CDT Mascolo Leadership reaction paper
General George Patton was a powerful and commanding leader. He had a stunning career as an officer who fought in not only World War Two, but World War One as well. Pattons family was of major military background. His great uncle received wound in Pickets Charge and another was a General in the Confederate army during the American Civil war. This all led to Patton striving to be a war hero at a very young age.1 Becoming a hero became an obsession very early. He originally attended the Virginia Military Institute but after a year transferred into the United States Military Academy. When Patton commissioned he was branched Calvary. At this time the Calvary was still on horses and was not yet tank based. Pattons first combat experience was during the Mexican Expedition of 1916.2 Patton was most noted for his ride into a villa, accompanied by only ten other soldiers to find the leaders of the Mexican Army.3 He didn’t specifically find him but he did find one of the personal body guards and killed him in a shoot out.4 This shows the “lead from the front” style of leadership Patton had. However the fact that he was not hurt reinforced the fact that in his mind, he was unstoppable.
The next military conflict Patton was involved with was World War 1. He was an observer of the newly formed Tanks Corps at the Battle of Cambrai. This is where he saw the development of tank tactics at their earliest ages. Patton received the Distinguished Service Medal, Distinguished Service Cross, a purple heart and was given a battle field of promotion of Colonel.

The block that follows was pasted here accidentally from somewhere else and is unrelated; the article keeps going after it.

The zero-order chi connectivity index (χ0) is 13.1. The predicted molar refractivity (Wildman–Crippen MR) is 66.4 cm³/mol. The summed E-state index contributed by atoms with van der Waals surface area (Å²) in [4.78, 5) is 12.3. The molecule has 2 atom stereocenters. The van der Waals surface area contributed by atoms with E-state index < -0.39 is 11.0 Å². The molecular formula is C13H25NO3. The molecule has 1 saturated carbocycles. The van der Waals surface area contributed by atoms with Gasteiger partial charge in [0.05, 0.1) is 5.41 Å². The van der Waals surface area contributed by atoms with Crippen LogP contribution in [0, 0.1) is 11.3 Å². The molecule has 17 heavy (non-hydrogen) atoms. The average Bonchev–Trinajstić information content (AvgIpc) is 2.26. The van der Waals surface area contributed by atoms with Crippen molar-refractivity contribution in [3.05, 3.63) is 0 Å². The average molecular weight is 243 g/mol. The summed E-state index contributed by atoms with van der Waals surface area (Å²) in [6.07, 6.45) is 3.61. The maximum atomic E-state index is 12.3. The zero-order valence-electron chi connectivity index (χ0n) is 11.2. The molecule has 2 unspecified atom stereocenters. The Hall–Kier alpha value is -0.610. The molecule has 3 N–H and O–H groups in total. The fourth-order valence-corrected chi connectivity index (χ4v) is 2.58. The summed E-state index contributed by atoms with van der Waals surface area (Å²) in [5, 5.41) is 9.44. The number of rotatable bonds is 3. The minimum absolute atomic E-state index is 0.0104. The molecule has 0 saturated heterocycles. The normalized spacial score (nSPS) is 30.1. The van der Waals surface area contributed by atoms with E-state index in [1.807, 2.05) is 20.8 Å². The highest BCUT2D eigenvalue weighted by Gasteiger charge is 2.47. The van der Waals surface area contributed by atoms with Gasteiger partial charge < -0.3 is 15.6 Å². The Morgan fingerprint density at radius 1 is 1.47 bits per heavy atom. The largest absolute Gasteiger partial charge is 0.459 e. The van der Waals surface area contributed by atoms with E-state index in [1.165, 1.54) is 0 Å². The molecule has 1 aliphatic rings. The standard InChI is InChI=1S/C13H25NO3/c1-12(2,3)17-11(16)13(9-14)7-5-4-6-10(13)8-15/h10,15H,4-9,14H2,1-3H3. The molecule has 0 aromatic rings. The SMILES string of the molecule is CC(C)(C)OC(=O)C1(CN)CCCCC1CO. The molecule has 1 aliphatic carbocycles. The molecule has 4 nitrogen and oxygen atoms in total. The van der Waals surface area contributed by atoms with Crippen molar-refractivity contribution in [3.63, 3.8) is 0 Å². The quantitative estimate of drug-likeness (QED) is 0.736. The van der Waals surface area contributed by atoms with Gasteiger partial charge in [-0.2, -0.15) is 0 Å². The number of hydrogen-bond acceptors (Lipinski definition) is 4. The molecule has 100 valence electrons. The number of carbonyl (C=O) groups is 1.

Between World War One and Two Patton fought for tank funding for the Army. At first he was extremely unsuccessful but when the German Army used blitzkrieg to quickly and effectively advance through Europe the American government decided to allow the first and second armored division to be formed. Before all of this, Patton returned to the horse Calvary.5In this interwar time, Patton still conducted research on tank communication and tank tactics.6 When War broke out in Europe Patton was immediately selected to command the Third Army.7 Patton was known for exploiting German weaknesses and quickly moving across Europe until he found the Buchenwald concentration camp.8 Here he adopted a policy where German locals were forced to tour the concentration camps.9 This set the standard for other commanders. Patton was an extremely tough military commander. He had poor interpersonal skills as he was highly unpopular with his soldiers. He created policies that required soldiers to wear neckties and lace-up leggings.10 These were uncomfortable. His strictness caused his section of the Army to be extremely disciplined. He has been documented that his reason for being forced out of command was for hitting a soldier.11He, ten days earlier had also hit another soldier but it was kept quite because the parents of the soldier did not wish to make trouble for Patton.12However he did make it up on his extremely strong Army dimension of building. Buildingis defined as Spends time and resources improving teams, groups, and units; fosters ethical climate. He was most famous for his view on African American soldiers. He said “Men, you're the first Negro tankers to ever fight in the American Army. I would never have asked for you if you weren't good. I have nothing but the best in my Army. I don't care what color you are as long as you go up there and kill those Kraut sons of bitches. Everyone has their eyes on you and is expecting great things from you. Most of all, your race is looking forward to you. Don't let them down and damn you, don't let me down!”13 Patton treated every one of his soldiers equally, he trained them equally and he set a standard within his section. It did not matter to him weather or not his soldiers were black or white, it mattered that his soldiers were soldiers. This attitude filtered down through his chain of command to the lowest officer and in turn to the lowest enlisted person. By fostering this ethnic climate Patton allowed his units to build cohesion, even in a time when racism was strong.